Like Skyscanner, Google Flights is a metasearch engine that will help you to find good deals on flights of all kinds, and you can specify that you are seeking first class seats in particular when you search. When you get your results, you’ll get a few “best available flights” suggestions at the top, followed by other suggestions below.
However, one thing a lot of users love about Google Flights happens before you even hit the search button. After you input your departure and destination airports and change your class of service on the drop-down menu, you can see the lowest fares for each day displayed on the drop-down calendar when selecting your dates. Before continuing, this will allow you to know what days are cheapest for first class or any other flights.
Kayak is another site among the world’s most popular flight search engines thanks to its intuitive user interface and great functions. It’s easy to use Kayak’s date grid to cross-reference many departure and return dates to find the cheapest combination, and this does work when searching first class cabins only.
Likewise, you can use another of Kayak’s most popular features on first class specifically – price alerts. Simply click the button on the top to ask Kayak to send you an email every time it detects a significant price change on your route and dates for first class. It may save you hundreds of dollars and hours of searching.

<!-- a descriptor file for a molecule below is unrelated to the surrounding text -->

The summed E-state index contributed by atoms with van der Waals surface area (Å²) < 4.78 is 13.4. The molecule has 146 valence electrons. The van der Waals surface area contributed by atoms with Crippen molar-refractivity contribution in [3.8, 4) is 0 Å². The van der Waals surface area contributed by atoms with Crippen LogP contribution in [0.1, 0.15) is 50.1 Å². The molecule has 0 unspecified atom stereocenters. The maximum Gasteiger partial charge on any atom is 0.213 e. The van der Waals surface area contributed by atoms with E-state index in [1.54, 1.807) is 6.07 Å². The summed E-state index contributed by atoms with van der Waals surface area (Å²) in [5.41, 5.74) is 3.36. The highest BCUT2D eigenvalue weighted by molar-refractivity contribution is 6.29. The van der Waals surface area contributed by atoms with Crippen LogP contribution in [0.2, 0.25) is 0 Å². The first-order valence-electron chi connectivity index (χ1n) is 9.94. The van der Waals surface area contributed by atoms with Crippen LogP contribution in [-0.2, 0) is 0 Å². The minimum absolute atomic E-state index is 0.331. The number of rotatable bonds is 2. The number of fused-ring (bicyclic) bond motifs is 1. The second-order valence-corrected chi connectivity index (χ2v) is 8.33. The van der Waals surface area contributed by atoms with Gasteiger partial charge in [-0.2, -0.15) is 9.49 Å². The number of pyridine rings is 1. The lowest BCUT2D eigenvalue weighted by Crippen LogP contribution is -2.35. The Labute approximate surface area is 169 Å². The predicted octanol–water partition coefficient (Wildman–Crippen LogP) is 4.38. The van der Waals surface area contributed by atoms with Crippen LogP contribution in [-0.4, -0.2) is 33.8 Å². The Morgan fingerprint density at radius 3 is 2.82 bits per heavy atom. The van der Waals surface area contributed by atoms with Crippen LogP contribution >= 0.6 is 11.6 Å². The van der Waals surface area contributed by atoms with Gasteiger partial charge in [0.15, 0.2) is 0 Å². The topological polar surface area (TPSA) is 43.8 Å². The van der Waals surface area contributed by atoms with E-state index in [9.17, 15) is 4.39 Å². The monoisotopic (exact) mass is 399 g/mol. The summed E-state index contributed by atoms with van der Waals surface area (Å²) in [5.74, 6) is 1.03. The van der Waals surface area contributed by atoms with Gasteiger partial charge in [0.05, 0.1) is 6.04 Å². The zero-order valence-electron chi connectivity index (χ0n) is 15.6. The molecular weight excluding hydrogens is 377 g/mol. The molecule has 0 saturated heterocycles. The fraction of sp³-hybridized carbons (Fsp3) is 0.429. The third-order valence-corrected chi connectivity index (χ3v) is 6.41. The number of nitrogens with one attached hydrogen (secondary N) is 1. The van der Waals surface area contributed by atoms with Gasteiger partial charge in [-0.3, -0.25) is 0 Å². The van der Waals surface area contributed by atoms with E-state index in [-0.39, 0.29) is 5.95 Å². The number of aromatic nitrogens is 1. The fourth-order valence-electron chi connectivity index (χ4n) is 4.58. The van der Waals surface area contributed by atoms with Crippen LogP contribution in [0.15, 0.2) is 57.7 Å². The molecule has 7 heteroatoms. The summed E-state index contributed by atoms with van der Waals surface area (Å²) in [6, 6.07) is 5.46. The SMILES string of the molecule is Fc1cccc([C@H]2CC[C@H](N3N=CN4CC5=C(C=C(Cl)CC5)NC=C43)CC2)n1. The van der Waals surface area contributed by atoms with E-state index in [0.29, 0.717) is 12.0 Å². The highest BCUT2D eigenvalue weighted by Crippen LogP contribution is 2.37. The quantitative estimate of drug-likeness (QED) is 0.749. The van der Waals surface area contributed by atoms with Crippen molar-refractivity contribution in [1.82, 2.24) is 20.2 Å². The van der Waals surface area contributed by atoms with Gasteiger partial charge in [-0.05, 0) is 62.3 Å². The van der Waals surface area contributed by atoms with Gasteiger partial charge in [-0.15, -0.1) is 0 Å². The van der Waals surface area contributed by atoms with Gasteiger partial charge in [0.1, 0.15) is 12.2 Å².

See Related: Best Skyscanner Alternatives to Book Travel
Momondo is another metasearch engine that quickly searches many other sites to find the best deals for users. It looks a lot like Kayak because it’s actually the same company as Kayak, but it has some differences in design that might be more appealing to different types of people.
We specifically like Momondo for the handy color-coded calendar you’ll see as soon as you select an origin and a destination. Before your search even begins, you can get an idea of what the most expensive days are to fly, as well as the cheapest.
NextVacay is a travel deals alert service like Going and Dollar Flight Club. The first thirty days of subscription are free, so it’s worth signing up for to see if you like it. The paid version is one of the most affordable on the market.